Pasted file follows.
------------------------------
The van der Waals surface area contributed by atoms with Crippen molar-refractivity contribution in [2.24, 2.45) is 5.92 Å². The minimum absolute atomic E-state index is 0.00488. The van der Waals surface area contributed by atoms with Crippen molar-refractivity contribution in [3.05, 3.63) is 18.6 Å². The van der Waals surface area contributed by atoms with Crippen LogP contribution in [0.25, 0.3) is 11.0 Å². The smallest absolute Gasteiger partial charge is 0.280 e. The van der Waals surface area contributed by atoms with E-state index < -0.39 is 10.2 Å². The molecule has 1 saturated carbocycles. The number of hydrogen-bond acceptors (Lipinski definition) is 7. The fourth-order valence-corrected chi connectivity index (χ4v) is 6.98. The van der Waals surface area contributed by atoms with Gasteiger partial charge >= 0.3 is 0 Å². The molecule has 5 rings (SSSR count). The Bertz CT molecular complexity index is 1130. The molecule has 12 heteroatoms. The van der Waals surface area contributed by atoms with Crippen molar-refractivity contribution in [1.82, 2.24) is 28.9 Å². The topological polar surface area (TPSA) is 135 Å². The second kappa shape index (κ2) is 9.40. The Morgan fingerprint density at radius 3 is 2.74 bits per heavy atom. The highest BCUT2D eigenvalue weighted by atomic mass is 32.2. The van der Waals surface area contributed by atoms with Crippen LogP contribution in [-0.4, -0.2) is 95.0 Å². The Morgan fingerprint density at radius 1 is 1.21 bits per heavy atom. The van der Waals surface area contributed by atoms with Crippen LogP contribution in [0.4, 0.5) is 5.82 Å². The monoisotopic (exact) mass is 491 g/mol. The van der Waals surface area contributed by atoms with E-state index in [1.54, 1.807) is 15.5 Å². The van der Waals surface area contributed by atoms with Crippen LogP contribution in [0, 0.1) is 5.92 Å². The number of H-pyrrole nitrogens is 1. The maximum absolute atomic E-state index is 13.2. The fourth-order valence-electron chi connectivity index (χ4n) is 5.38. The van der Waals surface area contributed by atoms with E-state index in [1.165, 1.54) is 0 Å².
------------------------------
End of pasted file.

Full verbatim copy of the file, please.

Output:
The van der Waals surface area contributed by atoms with Crippen molar-refractivity contribution in [2.24, 2.45) is 5.92 Å². The minimum absolute atomic E-state index is 0.00488. The van der Waals surface area contributed by atoms with Crippen molar-refractivity contribution in [3.05, 3.63) is 18.6 Å². The van der Waals surface area contributed by atoms with Crippen LogP contribution in [0.25, 0.3) is 11.0 Å². The smallest absolute Gasteiger partial charge is 0.280 e. The van der Waals surface area contributed by atoms with E-state index < -0.39 is 10.2 Å². The molecule has 1 saturated carbocycles. The number of hydrogen-bond acceptors (Lipinski definition) is 7. The fourth-order valence-corrected chi connectivity index (χ4v) is 6.98. The van der Waals surface area contributed by atoms with Gasteiger partial charge >= 0.3 is 0 Å². The molecule has 5 rings (SSSR count). The Bertz CT molecular complexity index is 1130. The molecule has 12 heteroatoms. The van der Waals surface area contributed by atoms with Crippen molar-refractivity contribution in [1.82, 2.24) is 28.9 Å². The topological polar surface area (TPSA) is 135 Å². The second kappa shape index (κ2) is 9.40. The Morgan fingerprint density at radius 3 is 2.74 bits per heavy atom. The highest BCUT2D eigenvalue weighted by atomic mass is 32.2. The van der Waals surface area contributed by atoms with Crippen LogP contribution in [-0.4, -0.2) is 95.0 Å². The Morgan fingerprint density at radius 1 is 1.21 bits per heavy atom. The van der Waals surface area contributed by atoms with Crippen LogP contribution in [0.4, 0.5) is 5.82 Å². The monoisotopic (exact) mass is 491 g/mol. The van der Waals surface area contributed by atoms with E-state index in [1.54, 1.807) is 15.5 Å². The van der Waals surface area contributed by atoms with Crippen LogP contribution in [0, 0.1) is 5.92 Å². The number of H-pyrrole nitrogens is 1. The maximum absolute atomic E-state index is 13.2. The fourth-order valence-electron chi connectivity index (χ4n) is 5.38. The van der Waals surface area contributed by atoms with E-state index in [1.165, 1.54) is 0 Å².